When you place your vote for an elected official, there are some basic trusts you place in that person.
You expect that person to know more than you do about most or all of the matters they’ll be deciding.
You expect that person to communicate with you or any other constituent when necessary or desired, and to represent their interests.
You expect that person to show up.
As Sauk Valley Media reporter Pam Eggemeier wrote earlier this week, Sterling Alderman Bob Conklin hadn’t been showing up for many City Council meetings in the past few months. In fact, Conklin had attended only four council meetings so far this year.
That’s not good. That’s a violation of the trust between the voter, the constituent, and the elected official.
Conklin had a good reason for missing meetings. He started a new job, which has had inconsistent hours, resulting in him being at work when meetings are held.
That’s fine. Things happen. Elected officials move out of the area they represent. Elected officials’ work schedules or life situations change.
When that happens, and officials no longer are able to represent the people who elected them with any consistency, they must resign.
Ultimately, that’s what Conklin did. On Thursday morning, he announced that he was resigning as alderman, effective immediately. Two days earlier, when asked by our reporter, Conklin said that he had decided not to seek re-election next year.
Conklin was right to resign. He should have done it months ago.
That there is no attendance requirement for Sterling aldermen is concerning. That Conklin said he had been told by city leaders to continue doing what he was doing is even more concerning. Mayor Skip Lee this week called that a miscommunication. Whatever the case, city leaders should have been more forceful earlier on that it was not acceptable that Conklin was missing most meetings.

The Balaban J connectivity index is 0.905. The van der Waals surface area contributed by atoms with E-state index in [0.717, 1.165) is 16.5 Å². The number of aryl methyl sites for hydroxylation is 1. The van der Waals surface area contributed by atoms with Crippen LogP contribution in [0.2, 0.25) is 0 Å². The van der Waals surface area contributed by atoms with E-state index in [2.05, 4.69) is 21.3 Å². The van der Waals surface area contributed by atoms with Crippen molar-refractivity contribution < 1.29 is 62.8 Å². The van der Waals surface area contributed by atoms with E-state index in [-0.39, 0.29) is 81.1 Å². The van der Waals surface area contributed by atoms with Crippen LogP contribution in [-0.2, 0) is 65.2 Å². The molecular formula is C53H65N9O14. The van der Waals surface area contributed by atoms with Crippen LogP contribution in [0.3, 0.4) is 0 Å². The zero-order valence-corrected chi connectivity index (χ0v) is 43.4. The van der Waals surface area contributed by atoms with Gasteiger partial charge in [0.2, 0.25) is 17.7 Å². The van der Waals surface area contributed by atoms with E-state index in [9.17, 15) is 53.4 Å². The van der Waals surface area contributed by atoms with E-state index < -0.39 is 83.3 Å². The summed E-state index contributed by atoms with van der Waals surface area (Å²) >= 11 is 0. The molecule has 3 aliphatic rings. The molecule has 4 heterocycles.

To a lesser degree, it is also concerning that Conklin continued to be paid $200 a month, the same as any other council member, despite missing most meetings.
Having elected officials be absent isn’t unique to Sterling.
In 2011, we reported that two members of the Morrison City Council had missed more than a quarter of its meetings in the past 2-plus years.
Later that year, we reported that a Lee County Board member had missed the past 18 months of meetings due to a health issue.
Currently, the Lee County Board has a member who hasn’t attended a board meeting since November 2016, also due to a health issue.
Again, there is almost always a valid reason when an elected official is absent on the job. But there is no valid reason for an elected official who can’t serve to continue to hold the office.
There are many voluntary service boards that have attendance requirements. Most governmental bodies do not have such requirements.
They should. It’s not unreasonable for, say, Sterling city government to require that its aldermen attend at least 75 percent of City Council meetings. Their constituents should demand at least that much.